Justice League’s Unseen Snyder Cut Is A Director’s Nightmare, Says Whannell

As DC Comics fans are still clamoring for the Zack Snyder cut of Justice League, The Invisible Man director Leigh Whannell has gone on record saying the idea of there being a cut of a film that doesn’t fit the director’s vision is a “nightmare.” Fans began to demand the Justice League Snyder cut shortly after the release of the movie in 2017, stating a general dissatisfaction with the final cut of the film made by Joss Whedon, who replaced Snyder as the director of the film during its production.

Some of those complaints were warranted, given the final state of Superman’s digitally removed mustache, and two years later, DC fans still assert they haven’t seen the film the way its original director initially intended. Even some of the movie’s stars, such as Ben Affleck, have chimed in that they would like to see Snyder’s cut of the film. The director has gone on record confirming the Justice League Snyder cut exists, but he also admitted its runtime is about 3.5 hours long. Images from the Snyder cut have also surfaced, showing teasers of scenes fans wish they had seen in the film.

Related: Justice League: What Black Suit Superman Means for the Snyder Cut

For his part, Whannell believes the fact that there’s an unseen Snyder cut for Justice League isn’t a good thing. In an interview with the Reel Blend Podcast, Whannell spoke about the Snyder cut and other director’s cuts that have been released over the years.

To me, I never wanna have another cut sitting somewhere that competes with the original cut… I guess what I’m saying is, whatever circumstances created that cut, whatever horrible circumstances are totally understandable. For me personally, I would always view it as a terrible thing that there was an unseen cut of the film. Over the years, you’ll see this thing where it’s like, ‘James Cameron rereleases the director’s cut of Aliens.’ And then he’ll introduce it. When you watch it, he comes on the screen and he says, ‘This is the way I always intended people to watch Aliens.’ And my first thought is, ‘That’s nuts!’ Don’t have one definitive version of the movie. I hate this idea that we missed out on the version he wanted us to see.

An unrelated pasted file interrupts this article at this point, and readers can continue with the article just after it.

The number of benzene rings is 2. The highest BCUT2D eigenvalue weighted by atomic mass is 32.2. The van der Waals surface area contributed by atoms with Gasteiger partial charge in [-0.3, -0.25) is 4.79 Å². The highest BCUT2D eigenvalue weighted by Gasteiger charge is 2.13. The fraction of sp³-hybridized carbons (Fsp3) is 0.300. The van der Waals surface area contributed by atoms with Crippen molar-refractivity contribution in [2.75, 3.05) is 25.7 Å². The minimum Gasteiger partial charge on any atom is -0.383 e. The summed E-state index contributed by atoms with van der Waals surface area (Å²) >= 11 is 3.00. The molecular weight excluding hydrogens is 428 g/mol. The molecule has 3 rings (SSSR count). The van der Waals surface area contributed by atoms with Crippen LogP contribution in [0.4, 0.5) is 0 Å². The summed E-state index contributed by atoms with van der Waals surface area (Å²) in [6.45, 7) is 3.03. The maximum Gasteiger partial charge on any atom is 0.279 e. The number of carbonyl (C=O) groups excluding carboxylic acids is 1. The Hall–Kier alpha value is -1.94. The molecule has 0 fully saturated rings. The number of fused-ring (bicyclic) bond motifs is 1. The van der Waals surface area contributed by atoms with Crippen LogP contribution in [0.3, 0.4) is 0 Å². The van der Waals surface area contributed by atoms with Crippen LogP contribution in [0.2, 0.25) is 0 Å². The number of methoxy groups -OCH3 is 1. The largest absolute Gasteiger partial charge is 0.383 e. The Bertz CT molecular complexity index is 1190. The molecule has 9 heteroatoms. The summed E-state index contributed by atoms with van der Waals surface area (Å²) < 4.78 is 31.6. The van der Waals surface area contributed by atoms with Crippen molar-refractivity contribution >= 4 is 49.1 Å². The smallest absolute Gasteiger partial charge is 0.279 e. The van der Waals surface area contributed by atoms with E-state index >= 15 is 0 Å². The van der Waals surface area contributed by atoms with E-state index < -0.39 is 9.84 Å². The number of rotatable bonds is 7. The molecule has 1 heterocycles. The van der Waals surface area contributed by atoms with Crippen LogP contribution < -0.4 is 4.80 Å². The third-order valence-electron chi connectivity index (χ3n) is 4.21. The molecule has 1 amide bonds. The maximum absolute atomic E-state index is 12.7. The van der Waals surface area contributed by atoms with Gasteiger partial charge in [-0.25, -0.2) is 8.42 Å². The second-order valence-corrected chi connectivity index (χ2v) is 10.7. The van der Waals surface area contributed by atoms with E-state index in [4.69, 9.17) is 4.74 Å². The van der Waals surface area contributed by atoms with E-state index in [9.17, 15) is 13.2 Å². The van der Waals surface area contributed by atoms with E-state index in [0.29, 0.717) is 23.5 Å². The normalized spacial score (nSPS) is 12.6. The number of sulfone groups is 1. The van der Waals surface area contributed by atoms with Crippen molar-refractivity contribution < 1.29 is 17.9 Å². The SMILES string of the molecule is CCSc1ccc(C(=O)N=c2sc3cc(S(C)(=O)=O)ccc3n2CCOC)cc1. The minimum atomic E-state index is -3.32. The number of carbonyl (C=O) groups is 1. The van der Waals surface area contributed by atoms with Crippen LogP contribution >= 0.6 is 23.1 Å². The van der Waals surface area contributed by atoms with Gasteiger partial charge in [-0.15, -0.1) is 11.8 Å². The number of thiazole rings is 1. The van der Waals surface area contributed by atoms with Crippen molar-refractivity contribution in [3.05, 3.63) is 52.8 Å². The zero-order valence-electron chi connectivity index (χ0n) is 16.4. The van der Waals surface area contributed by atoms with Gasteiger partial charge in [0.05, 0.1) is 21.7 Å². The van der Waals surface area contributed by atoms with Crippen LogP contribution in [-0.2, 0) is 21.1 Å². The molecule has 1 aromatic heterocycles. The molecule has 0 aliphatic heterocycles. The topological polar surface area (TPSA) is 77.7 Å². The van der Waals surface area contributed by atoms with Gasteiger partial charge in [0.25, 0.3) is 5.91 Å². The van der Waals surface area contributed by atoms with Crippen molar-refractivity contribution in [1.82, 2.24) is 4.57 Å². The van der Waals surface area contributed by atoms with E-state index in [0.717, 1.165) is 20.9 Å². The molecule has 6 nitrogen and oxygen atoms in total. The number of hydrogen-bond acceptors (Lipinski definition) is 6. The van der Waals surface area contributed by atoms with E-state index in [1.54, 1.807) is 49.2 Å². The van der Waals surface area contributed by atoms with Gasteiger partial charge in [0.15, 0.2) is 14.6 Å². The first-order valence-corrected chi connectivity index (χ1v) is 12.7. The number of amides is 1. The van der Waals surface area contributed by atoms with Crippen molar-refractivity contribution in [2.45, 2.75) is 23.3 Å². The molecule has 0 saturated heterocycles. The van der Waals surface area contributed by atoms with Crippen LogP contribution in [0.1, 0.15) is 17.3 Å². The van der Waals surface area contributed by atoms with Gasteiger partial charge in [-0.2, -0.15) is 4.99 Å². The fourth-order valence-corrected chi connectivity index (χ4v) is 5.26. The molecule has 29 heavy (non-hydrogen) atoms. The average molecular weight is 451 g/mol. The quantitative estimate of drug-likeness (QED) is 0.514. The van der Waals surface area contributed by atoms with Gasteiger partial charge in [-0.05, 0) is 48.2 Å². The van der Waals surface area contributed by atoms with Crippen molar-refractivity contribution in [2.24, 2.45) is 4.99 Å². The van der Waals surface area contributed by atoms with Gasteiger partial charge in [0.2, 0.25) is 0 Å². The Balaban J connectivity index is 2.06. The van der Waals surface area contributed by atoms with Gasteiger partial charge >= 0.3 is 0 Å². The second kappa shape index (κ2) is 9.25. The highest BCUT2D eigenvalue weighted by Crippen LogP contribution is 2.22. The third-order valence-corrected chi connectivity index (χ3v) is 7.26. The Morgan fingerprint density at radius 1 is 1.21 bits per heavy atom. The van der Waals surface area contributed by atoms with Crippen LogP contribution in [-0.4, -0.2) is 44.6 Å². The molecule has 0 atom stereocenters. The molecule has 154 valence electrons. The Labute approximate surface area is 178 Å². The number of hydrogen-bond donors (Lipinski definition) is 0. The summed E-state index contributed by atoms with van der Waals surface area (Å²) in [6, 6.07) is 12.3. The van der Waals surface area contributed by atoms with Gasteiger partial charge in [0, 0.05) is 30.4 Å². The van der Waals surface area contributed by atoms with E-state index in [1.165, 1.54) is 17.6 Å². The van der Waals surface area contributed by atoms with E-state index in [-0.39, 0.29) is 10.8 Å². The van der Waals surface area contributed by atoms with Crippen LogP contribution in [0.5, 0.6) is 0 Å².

When asked about the case of Blade Runner, where director Ridley Scott has released versions to the theatrical cut, Whannell said:

That’s the situation I’m saying would be a nightmare, would be someone forcibly changing a film I had made to such a degree that I felt the version out there was not the true version. That is a living nightmare I don’t want to live. Maybe I’ll go through it one day.

Of course, Whannell comparing the Justice League Snyder cut situation to Cameron’s tinkering with Alien when he added 17 minutes of bonus footage and announcing that particular version of the movie was the one he always wanted audiences to see isn’t quite the same thing. Whannell referred to that as “nuts,” saying it suggests the film fans saw and loved was not the definitive version of it. Based on his comments, Whannell believes this could lessen the initial experience of going to the movies, especially when moviegoers later learn that the director had a broader vision in mind that moviegoers possibly didn’t see. But Justice League was a different situation, where Whedon took over for Snyder after principal photography but before reshoots.

It was the chaotic production of Justice League itself that will continue to have fans clamoring for the Snyder cut. Many were not happy with the Justice League reshoots done by Whedon once he took over the film, believing these reshoots ruined what Snyder had initially envisioned. These fans could entertain the notion the Snyder cut necessarily better and Warner Bros. did them a favor by hiring Whedon and allowing those reshoots. Regardless, Whannell may be right in his assessment that it’s a nightmare for both directors to have two cuts of the same Justice League movie in existence.

Next: Justice League: The Snyder Cut Was NOT Zack Snyder’s Theatrical Cut

Source: Reel Blend Podcast

2020-02-27 01:02:07

Robin Burks

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